The female will turn over and the male will literally wrap himself around her as she lays her eggs. The female is apt to become sluggish and lethargic, floating to the surface, so don’t be alarmed. This laying her eggs is an exhausting job. The female takes a while to finish the process and this will happen a few times before the job is done. The eggs being fertilised will sink to the bottom. This is when the male will take over and scoop up the eggs in his mouth in order to carry them up to the bubble nest. It is the male who will then become broody and look after his young.

The eggs are fertilized and will sink to the bottom of the tank. Then being the perfect dad he will pick the eggs up in his mouth and place them tenderly into his bubble nest. That’s it; interlude over it was their ‘Brief Encounter’. If the female doesn’t then turn tail and get out of there as quick as possible, the male, just like the female black widow spider will turn on her male partner, the male betta will turn on the female. It is the male beta who cares for the eggs until they hatch, after which he may or may not choose to devour some of his young, so much for being the perfect dad!!

As soon as the mating is over you must remove the female and return her to her own tank or partition of the tank. Please be careful when you do this so that you don’t disturb the nest. It is whilst he is tending to his young that he will show greater aggression to the female. If any of the eggs fall out of the nest the male will scoop them back up and return them to the nest. Within a couple of days the eggs will hatch and the fry (young fish) will hang from the nest with their tails pointing downwards. The fry will live on the yolk sack of their eggs for another couple of days. If they fall out of the nest, just as when they were eggs, the male will scoop them up and put them back.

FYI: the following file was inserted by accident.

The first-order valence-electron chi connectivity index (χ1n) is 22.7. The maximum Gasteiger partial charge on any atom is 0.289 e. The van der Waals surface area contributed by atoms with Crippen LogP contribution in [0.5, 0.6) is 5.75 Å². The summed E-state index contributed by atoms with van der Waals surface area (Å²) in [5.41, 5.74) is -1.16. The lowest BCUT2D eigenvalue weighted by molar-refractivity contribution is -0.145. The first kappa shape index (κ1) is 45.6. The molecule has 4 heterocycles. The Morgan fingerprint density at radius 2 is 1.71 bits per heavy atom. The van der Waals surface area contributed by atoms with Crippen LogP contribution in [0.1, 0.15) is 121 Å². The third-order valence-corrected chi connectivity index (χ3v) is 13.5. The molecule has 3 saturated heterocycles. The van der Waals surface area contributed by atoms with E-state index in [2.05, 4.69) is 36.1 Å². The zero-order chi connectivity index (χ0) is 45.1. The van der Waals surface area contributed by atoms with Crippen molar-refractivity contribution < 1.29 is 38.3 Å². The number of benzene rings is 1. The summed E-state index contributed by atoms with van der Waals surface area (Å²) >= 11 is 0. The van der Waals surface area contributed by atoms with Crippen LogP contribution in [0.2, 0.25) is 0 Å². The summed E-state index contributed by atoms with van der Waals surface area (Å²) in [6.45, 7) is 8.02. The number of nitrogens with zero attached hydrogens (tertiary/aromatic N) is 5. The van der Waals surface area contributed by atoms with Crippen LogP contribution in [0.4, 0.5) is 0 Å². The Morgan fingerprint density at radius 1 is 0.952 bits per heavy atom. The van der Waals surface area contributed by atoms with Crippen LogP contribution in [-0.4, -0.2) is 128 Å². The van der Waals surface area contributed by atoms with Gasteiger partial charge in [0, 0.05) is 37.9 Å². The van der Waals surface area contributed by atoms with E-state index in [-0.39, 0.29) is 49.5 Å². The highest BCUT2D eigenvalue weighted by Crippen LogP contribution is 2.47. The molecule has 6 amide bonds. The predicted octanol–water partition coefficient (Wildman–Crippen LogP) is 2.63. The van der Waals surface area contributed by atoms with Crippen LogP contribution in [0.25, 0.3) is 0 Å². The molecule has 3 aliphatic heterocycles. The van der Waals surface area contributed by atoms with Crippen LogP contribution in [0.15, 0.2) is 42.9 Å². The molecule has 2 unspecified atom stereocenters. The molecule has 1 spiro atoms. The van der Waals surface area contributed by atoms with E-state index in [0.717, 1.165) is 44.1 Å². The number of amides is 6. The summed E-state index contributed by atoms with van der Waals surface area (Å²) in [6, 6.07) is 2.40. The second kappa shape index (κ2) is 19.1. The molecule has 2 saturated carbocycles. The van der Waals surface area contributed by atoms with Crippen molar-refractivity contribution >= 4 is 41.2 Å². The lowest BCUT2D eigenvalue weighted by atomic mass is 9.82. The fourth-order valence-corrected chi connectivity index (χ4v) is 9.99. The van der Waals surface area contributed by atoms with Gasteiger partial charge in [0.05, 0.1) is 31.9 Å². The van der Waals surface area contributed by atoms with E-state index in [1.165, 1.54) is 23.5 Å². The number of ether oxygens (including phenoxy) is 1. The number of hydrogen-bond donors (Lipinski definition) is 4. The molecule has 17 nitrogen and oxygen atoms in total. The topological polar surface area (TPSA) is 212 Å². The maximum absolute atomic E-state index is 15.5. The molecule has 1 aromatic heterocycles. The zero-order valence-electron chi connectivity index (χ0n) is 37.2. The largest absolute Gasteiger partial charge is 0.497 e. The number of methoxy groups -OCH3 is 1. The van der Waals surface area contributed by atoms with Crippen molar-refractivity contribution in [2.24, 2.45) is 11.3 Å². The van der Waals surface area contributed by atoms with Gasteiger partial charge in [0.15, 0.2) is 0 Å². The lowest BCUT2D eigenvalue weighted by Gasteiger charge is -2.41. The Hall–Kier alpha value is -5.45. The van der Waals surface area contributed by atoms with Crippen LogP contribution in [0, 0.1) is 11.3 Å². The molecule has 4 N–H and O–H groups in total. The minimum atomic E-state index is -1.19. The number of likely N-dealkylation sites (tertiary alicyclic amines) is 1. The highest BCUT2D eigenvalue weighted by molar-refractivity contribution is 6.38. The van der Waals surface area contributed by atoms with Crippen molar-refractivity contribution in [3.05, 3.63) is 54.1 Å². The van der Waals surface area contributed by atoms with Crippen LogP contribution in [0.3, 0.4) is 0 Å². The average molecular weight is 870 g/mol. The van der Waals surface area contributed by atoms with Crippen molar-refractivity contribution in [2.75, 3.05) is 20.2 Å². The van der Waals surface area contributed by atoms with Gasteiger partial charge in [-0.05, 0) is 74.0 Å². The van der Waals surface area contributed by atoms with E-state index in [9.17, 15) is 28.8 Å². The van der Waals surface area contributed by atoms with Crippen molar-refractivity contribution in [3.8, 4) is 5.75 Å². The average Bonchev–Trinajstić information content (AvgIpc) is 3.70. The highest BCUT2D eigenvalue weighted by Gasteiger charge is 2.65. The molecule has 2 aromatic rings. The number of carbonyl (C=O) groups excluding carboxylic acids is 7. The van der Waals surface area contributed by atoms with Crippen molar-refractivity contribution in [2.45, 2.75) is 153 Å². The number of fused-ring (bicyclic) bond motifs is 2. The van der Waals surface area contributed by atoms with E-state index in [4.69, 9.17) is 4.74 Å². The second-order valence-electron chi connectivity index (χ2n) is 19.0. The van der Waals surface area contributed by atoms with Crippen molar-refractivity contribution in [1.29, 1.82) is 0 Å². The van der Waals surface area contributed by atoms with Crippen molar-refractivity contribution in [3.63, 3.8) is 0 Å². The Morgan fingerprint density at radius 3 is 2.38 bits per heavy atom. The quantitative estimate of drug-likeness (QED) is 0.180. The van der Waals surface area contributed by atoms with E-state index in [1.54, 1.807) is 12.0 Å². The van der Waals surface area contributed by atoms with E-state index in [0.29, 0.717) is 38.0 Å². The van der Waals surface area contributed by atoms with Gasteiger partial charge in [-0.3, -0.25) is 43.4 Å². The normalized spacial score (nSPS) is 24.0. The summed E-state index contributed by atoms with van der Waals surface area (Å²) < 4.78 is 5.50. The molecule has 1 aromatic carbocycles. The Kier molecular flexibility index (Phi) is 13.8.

It takes the fry 3 or 4 days to start swimming, it is when they start to swim freely that you should remove the male or he will EAT THEM. The fry will need feeding twice a day, you can get a supply of baby brine shrimp or a very fine baby food called Daphnia from your pet stores. Alternatively you can feed them a dry mixture called Tetra. Tetra is designed for egg-laying fish, but is very good for the fry. This can also be got from your pet store.

At 2 weeks old you can start changing the water, but be extra careful because they are still very small and fragile. Remember they are still very small and fragile. Remember to be extra careful because fish or a very fine baby food called Daphnia from your pet shop.

You can also feed them Tetra. Tetra is normally for egg-laying fish, but is very good for fry. When the fry reach 2 weeks you can begin small water changes but do be careful as the fry are still very small. Remember that you must never over-feed your fish as the water will become foul very quickly and can be lethal to your fry.

Source by Dennis Rocke